Nope. I wouldn't do it because I did do it and it nearly cost me my marriage and I didn't get to enjoy my newborn because of all the added stress. Baby had awful reflux, I had awful PND. DH was hugely stressed by all the money worries and living so close to the wire. I would trade anything for giving you and your baby the best start possible. You can always find another house. You won't ever get that time back.

FFSFFSFFS Tue 21-May-19 11:20:45

Buy it!!!!!!!!

thegreatcrestednewt Tue 21-May-19 11:20:59

No way. Sometimes you have to be practical. And this is one of those times. If that house is meant for you, it will come up for sale again in 20 years...

Think about life with a dc where you have to drive everywhere. Not ideal. And the financial aspects would worry me too. And you've just spent years making your current house lovely!

ScruffGin Tue 21-May-19 11:20:59

Go and have a look at it, you may decide you don't want it.

I'm useless to you though, as we bought our dream house, needed a lot doing to it, way above our max budget, did get pregnant during the renovations and moved in 5 days before DD was born... DP spent paternity leave fixing the heating grin
Was definitely worth it though, we love it

IwantedtobeEmmaPeel Tue 21-May-19 11:21:08

Having a garden like a park won't make up for not having a garage, downstairs loo and central heating. How long would it take you to afford to install CH - is there even gas connected to the property?
You could always get your house valued and go from there. Oh and don't assume you will be paying the full price, in today's market and following a full survey, you might get it well below the asking price.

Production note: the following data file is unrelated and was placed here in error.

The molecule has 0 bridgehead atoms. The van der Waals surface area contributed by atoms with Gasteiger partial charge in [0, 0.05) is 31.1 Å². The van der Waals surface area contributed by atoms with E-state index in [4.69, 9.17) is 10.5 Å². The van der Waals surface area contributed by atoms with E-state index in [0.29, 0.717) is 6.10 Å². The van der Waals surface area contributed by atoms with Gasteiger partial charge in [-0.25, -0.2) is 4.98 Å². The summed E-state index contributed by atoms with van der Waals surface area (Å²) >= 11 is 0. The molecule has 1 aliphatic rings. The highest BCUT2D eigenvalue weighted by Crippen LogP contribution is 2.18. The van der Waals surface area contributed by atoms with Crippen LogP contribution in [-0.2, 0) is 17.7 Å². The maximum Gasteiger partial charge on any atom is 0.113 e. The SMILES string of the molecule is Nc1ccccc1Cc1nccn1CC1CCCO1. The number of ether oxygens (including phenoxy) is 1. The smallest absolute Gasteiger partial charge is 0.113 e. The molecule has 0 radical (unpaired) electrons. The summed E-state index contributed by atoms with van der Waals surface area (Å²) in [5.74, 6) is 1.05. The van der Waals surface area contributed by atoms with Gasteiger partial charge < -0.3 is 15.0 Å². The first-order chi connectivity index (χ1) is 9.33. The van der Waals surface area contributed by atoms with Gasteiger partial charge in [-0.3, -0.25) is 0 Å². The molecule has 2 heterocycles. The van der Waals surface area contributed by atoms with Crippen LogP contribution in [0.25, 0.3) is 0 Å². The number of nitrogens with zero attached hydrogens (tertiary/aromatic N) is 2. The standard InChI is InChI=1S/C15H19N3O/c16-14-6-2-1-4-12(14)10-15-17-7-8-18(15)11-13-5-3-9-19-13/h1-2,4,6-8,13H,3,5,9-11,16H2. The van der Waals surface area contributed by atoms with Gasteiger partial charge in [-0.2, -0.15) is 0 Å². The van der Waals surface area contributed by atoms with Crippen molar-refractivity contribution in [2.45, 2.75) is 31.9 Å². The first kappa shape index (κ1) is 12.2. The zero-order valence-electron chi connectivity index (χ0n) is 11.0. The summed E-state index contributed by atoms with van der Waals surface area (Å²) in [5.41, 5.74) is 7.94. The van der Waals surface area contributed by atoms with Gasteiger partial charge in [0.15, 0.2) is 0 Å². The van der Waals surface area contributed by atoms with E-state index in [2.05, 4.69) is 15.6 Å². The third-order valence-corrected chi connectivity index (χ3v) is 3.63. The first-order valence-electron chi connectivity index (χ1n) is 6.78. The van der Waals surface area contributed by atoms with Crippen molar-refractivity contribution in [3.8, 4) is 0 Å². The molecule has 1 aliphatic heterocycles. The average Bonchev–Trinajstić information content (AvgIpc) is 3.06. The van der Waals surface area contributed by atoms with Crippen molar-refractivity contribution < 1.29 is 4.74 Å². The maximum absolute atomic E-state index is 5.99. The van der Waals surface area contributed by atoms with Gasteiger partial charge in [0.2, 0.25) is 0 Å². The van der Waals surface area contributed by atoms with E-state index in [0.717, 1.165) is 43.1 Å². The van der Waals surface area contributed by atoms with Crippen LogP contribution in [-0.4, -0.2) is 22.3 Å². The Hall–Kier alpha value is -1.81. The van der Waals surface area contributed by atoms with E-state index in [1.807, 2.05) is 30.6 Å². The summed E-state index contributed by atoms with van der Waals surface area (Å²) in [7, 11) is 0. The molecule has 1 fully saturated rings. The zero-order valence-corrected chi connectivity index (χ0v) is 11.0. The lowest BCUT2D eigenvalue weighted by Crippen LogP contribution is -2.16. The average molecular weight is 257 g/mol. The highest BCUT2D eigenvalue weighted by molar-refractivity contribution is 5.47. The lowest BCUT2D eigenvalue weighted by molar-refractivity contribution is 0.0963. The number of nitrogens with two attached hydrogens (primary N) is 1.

Are you prepared to put off having children while you save and get the house up to scratch and do you love gardening?

viques Tue 21-May-19 11:21:37

Lets get it straight , the house is no larger than your current one, is a poorer layout, has poorer facilities that need expensive updating, there is no need for you to move due to work or other commitments, the mortgage would stretch you to the limit (not to mention survey,solicitors, moving costs) and buying the house would put paid to your dreams of the family life you envisaged.

In fact the only things you say in its favour is that the garden is like a park (good luck with keeping that in order ) and there are no neighbours for miles. (Great news if you have an emergency, the car won't start and there's snow on the ground) . I think you need better reasons for buying it than these.

If houses in the area don't come up very often I'm willing to bet the present owners have done little to improve the house in the time they have owned it (storage heaters!!! Its 2019!) . Go to a viewing by all means , but use your head not your heart. It sounds as though it deserves to be bought by someone with the wherewithal to improve it, and at the moment that might not be you.